The beauty of Foree Area from the Flood of Fire Trail

The beauty of Foree Area from the Flood of Fire Trail

 

 

Location: Sheep Rock Unit, John Day Fossil Beds National Monument, Oregon
Roundtrip: 0,4 mile
Difficulty: Easy
Elevation Gain: 50 feet
GPS Coordinates: N 44 39.147   W 119 38.434
Visitor’s Information Open: all year round

No Pass Required

 

Foree area is a part of the Sheep Rock Unit, but is located at some distance northwards from the rest of the Unit. You need to drive a little bit more than 7 miles north on Highway 19 from the Paleontology Center until you reach the right turn with the sign indicating the Picnic Area. Take this turn and in less than half a mile you will find yourself at the parking lot, and actually at the Picnic Area of the Foree. It’s a great place to have a break from exploration of fossils and multi-colored stones and enjoy your lunch at the pleasant shadow of the trees at one of the picnic tables there. Among other amenities which can be found there are a vault toilet, and water fountain (but it is not operating during the cold season).

There you will also find a trailhead for 2 trails: the Flood of Fire Trail and the Story in Stone Trail, with some stands providing the information about the trails.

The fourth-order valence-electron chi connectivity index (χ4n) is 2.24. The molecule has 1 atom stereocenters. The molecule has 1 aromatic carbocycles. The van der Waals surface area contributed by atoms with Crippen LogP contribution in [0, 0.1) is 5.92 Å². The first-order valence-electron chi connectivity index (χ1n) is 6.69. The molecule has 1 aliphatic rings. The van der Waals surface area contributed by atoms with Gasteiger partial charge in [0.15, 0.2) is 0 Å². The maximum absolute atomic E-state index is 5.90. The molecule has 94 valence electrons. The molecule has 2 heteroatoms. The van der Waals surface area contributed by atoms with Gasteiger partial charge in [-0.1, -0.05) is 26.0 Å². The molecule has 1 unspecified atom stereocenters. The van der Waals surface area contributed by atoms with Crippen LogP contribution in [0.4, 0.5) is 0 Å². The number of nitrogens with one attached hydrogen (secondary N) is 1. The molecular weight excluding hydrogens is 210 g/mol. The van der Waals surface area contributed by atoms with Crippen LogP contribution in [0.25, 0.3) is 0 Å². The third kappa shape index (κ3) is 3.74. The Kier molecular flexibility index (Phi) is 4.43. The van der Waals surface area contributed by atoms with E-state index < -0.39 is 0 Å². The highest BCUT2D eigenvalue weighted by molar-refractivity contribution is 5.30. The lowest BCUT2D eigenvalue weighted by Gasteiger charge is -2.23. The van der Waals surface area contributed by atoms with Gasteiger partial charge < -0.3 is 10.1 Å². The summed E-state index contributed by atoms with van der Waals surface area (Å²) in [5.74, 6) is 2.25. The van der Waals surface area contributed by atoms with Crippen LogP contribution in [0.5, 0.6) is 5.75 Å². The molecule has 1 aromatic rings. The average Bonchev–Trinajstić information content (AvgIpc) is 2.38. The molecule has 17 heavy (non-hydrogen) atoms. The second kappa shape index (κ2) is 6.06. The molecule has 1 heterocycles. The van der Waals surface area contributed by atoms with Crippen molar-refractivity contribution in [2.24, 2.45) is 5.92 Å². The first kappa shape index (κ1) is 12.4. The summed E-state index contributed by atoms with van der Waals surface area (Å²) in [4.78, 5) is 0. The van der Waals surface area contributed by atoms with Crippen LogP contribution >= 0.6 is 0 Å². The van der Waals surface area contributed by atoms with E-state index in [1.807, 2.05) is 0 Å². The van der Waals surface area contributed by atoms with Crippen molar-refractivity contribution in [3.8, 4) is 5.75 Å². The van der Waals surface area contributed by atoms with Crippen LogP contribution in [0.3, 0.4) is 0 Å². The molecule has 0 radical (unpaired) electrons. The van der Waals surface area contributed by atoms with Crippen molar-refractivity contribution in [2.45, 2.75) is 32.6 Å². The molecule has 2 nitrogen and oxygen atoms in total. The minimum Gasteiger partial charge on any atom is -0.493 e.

The Flood of Fire Trail is a short (only 0,4 miles roundtrip) trail, which runs northwards, mildly climbing towards quite a small ridgeline. Such name was given to the trail to remind the visitors once again about the history of the place. The history which is also visible in the stratified basalt hills, one of the main fascination of the area. More than 60 different lava floods helped to form the current-day landscape and it is hard to believe now that all these layers of basalt and claystone hide the amazing diverse nature and incredible animal world which existed millions years ago.

The trail will lead you to a viewpoint, where you can enjoy the scenery of a beautiful valley on the banks of John Day River, and see various colors of the surrounding rock formations. The signages along the trail will explain you some more geological history of the area.

Photo: Roman Khomlyak

Photo Editing: Juliana Voitsikhovska

Information: Svetlana Baranova

Pictures taken: 9/9/15

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